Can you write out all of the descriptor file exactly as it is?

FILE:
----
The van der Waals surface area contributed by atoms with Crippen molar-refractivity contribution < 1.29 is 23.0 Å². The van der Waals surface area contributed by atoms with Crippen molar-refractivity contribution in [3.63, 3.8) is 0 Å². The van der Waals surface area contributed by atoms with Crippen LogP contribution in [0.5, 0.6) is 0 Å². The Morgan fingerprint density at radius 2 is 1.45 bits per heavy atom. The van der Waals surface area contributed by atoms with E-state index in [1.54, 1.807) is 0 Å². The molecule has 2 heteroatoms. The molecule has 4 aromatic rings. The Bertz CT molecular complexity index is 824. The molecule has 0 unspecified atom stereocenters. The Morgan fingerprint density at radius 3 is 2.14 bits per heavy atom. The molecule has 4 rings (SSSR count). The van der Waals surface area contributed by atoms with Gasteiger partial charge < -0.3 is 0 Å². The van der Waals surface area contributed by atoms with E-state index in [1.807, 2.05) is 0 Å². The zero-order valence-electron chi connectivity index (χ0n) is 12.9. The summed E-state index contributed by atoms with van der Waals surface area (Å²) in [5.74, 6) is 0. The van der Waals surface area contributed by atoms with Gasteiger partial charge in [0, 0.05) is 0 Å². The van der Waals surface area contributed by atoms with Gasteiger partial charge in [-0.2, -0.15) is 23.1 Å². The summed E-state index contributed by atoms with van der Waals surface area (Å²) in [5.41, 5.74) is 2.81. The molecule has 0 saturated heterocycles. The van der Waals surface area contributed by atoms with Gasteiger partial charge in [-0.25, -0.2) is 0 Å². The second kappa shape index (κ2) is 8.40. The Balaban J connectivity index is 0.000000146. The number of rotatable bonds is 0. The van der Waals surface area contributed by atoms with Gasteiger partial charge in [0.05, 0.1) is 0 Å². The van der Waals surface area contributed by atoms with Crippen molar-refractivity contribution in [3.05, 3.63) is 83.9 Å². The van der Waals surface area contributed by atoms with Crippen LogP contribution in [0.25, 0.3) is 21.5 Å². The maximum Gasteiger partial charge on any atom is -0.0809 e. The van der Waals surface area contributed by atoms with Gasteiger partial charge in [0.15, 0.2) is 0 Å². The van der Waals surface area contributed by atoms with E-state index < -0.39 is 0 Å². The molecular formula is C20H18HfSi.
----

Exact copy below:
The van der Waals surface area contributed by atoms with Crippen molar-refractivity contribution < 1.29 is 23.0 Å². The van der Waals surface area contributed by atoms with Crippen molar-refractivity contribution in [3.63, 3.8) is 0 Å². The van der Waals surface area contributed by atoms with Crippen LogP contribution in [0.5, 0.6) is 0 Å². The Morgan fingerprint density at radius 2 is 1.45 bits per heavy atom. The van der Waals surface area contributed by atoms with E-state index in [1.54, 1.807) is 0 Å². The molecule has 2 heteroatoms. The molecule has 4 aromatic rings. The Bertz CT molecular complexity index is 824. The molecule has 0 unspecified atom stereocenters. The Morgan fingerprint density at radius 3 is 2.14 bits per heavy atom. The molecule has 4 rings (SSSR count). The van der Waals surface area contributed by atoms with Gasteiger partial charge < -0.3 is 0 Å². The van der Waals surface area contributed by atoms with E-state index in [1.807, 2.05) is 0 Å². The zero-order valence-electron chi connectivity index (χ0n) is 12.9. The summed E-state index contributed by atoms with van der Waals surface area (Å²) in [5.74, 6) is 0. The van der Waals surface area contributed by atoms with Gasteiger partial charge in [0, 0.05) is 0 Å². The van der Waals surface area contributed by atoms with Gasteiger partial charge in [-0.2, -0.15) is 23.1 Å². The summed E-state index contributed by atoms with van der Waals surface area (Å²) in [5.41, 5.74) is 2.81. The molecule has 0 saturated heterocycles. The van der Waals surface area contributed by atoms with Gasteiger partial charge in [-0.25, -0.2) is 0 Å². The second kappa shape index (κ2) is 8.40. The Balaban J connectivity index is 0.000000146. The number of rotatable bonds is 0. The van der Waals surface area contributed by atoms with Gasteiger partial charge in [0.05, 0.1) is 0 Å². The van der Waals surface area contributed by atoms with Crippen molar-refractivity contribution in [3.05, 3.63) is 83.9 Å². The van der Waals surface area contributed by atoms with Crippen LogP contribution in [0.25, 0.3) is 21.5 Å². The maximum Gasteiger partial charge on any atom is -0.0809 e. The van der Waals surface area contributed by atoms with Gasteiger partial charge in [0.15, 0.2) is 0 Å². The van der Waals surface area contributed by atoms with E-state index < -0.39 is 0 Å². The molecular formula is C20H18HfSi.